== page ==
• Lens XM
        • Montoliu J
        • Cases A
        • Campistol JM
        • Revert L
        Treatment of hyperkalemia in renal failure: salbutamol v insulin.
        Nephrol Dial Transplant. 1989; 4: 228-232
        • DeFronzo RA
        • Sherwin RS
        • Dillingham M
        Influence of basal insulin and glucagon secretion on potassium and sodium metabolism: studies with somatostatin in normal dogs and in normal and diabetic human beings.
        J Clin Invest. 1978; 61: 472-479
        • Goecke IA
        • Bonilla S
        • Marusic ET
        • Alvo M
        Enhanced insulin sensitivity in extrarenal potassium handling in uremic rats.
        Kidney Int. 1991; 39: 39-43
        • Tzamaloukas AH
        • Avasthi PS
        Temporal profile of serum potassium concentration in nondiabetic and diabetic outpatients on chronic dialysis.
        Am J Nephrol. 1987; 7: 101-109
        • Young JB
        • Landsberg L
        Suppression of sympathetic nervous system during fasting.
        Science. 1977; 196: 1473-1475
        • Young JB
        • Landsberg L
        Stimulation of the sympathetic nervous system during sucrose feeding.
        Nature. 1977; 269: 615-617
        • Landsberg L
        • Young JB
        Fasting, feeding and regulation of the sympathetic nervous system.
        N Engl J Med. 1978; 298: 1295-1301
        • Brown MJ
        • Brown DC
        • Murphy MB
        Hypokalemia from beta2-receptor stimulation by circulating epinephrine.
        N Engl J Med. 1983; 309: 1414-1419
        • DeFronzo RA
        • Bia M
        • Birkhead G
        Epinephrine and potassium homeostasis.
        Kidney Int. 1981; 20: 83-91
        • Allon M
        • Dunlay R
        • Copkney C
        Nebulized albuterol for acute hyperkalemia in patients on hemodialysis.
        Ann Intern Med. 1989; 110: 426-429
        • Allon M
        • Shanklin N
        Adrenergic modulation of extrarenal potassium disposal in men with end-stage renal disease.
        Kidney Int. 1991; 40: 1103-1109
        • Allon M
        • Takeshian A
        • Shanklin N
        Effect of insulin-plus-glucose infusion with or without epinephrine on fasting hyperkalemia in hemodialysis patients.
        Kidney Int. 1993; 43: 212-227
        • Fernandez J
        • Oster JR
        • Perez GO
        Impaired extrarenal disposal of an acute oral potassium load in patients with endstage renal disease on chronic hemodialysis.
        Miner Electrolyte Metab. 1986; 12: 125-129
        • Alvo M
        • Krsulovic P
        • Fernandez V
        • Espinoza AM
        • Escobar M
        • Marusic ET
        Effect of a simultaneous potassium and carbohydrate load on extrarenal potassium homeostasis in end-stage renal failure.
        Nephron. 1989; 53: 133-137
        • Hiatt N
        • Davidson MB
        • Bonorris G
        The effect of potassium chloride infusion on insulin secretion in vivo.
        Horm Metab Res. 1972; 4: 64-68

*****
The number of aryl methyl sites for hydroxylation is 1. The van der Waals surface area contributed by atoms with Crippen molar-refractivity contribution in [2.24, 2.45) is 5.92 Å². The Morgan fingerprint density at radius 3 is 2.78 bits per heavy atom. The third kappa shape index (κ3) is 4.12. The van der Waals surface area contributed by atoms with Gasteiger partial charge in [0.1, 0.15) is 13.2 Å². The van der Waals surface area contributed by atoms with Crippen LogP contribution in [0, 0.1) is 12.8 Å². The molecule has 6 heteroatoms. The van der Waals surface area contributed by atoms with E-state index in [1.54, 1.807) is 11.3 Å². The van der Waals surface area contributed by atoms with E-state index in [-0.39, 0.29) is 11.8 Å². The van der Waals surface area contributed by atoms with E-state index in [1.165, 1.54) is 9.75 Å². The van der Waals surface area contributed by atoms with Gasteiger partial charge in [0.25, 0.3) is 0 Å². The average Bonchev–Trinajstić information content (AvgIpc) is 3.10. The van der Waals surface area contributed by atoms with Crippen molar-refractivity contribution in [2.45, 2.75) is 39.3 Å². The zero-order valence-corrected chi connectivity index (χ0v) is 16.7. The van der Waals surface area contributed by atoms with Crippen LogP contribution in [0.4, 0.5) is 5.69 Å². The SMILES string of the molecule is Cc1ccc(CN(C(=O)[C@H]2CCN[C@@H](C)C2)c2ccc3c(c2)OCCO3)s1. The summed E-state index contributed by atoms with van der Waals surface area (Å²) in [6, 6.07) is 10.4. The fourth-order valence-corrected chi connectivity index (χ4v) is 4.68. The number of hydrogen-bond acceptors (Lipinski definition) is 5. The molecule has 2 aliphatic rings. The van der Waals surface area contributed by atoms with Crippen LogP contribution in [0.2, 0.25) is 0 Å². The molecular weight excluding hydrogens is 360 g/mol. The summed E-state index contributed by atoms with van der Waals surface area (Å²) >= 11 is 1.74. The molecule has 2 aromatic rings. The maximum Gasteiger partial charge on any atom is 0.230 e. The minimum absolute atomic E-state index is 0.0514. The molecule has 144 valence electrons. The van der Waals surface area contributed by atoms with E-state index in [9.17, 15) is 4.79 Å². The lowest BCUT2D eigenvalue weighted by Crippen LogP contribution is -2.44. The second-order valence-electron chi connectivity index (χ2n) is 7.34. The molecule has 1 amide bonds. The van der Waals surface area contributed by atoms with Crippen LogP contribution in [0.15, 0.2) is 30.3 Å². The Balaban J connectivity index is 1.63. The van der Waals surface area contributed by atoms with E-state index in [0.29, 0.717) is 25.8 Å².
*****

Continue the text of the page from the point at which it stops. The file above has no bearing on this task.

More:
• Pettit GW
        • Vick RL
        • Swander AM
        Plasma K+ and insulin: changes during KCl infusion in normal and nephrectomized dogs.
        Am J Physiol. 1975; 228: 107-109
        • Santeusanio F
        • Faloona GR
        • Knochel JP
        • Unger RH
        Evidence for a role of endogenous insulin and glucagon in the regulation of potassium homeostasis.
        J Lab Clin Med. 1973; 81: 809-817
        • Tuck ML
        • Davidson MB
        • Asp N
        • Schultze RG
        Augmented aldosterone and insulin responses to potassium infusion in dogs with renal failure.
        Kidney Int. 1986; 30: 883-890
        • Rosa RM
        • Silva P
        • Young JB
        • et al.
        Adrenergic modulation of extrarenal potassium disposal.
        N Engl J Med. 1980; 302: 431-434
        • Clive DM
        • Gurwitz JH
        • Rossetti RG
        Potassium homeostasis with indomethacin therapy in normal subjects.
        Am J Kidney Dis. 1992; 19: 16-21
        • Williams ME
        • Rosa RM
        • Silva P
        • Brown RS
        • Epstein FH
        Impairment of extra-renal potassium disposal by alpha-adrenergic stimulation.
        N Engl J Med. 1984; 311: 145-149
        • Dluhy RG
        • Axelrod L
        • Williams GH
        Serum immunoreactive insulin and growth hormone response to potassium infusion in normal man.
        J Appl Physiol. 1972; 33: 22-26
        • Sterns RH
        • Feig PU
        • Pring M
        • Guzzo J
        • Singer I
        Disposition of intravenous potassium in anuric man: a kinetic analysis.
        Kidney Int. 1979; 15: 651-660
        • Gifford JD
        • Rutsky EA
        • Kirk KA
        • McDaniel HG
        Control of serum potassium during fasting in end-stage renal disease.
        Kidney Int. 1989; 35: 90-94
        • Castellino P
        • Bia M
        • DeFronzo RA
        Adrenergic modulation of potassium metabolism in uremia.
        Kidney Int. 1990; 37: 793-798
        • Arrizabalaga P
        • Montoliu J
        • Martinez Vea A
        • Andreu L
        • Lopez Pedret J
        • Revert L
        Increase in serum potassium caused by beta-2 adrenergic blockade in terminal renal failure: absence of mediation by insulin or aldosterone.
        in: 4th ed. Proc Eur Dial Transplant Assoc. 20. 1983: 572-576
        • Hager SR
        Insulin resistance of uremia.
        Am J Kidney Dis. 1989; 14: 272-276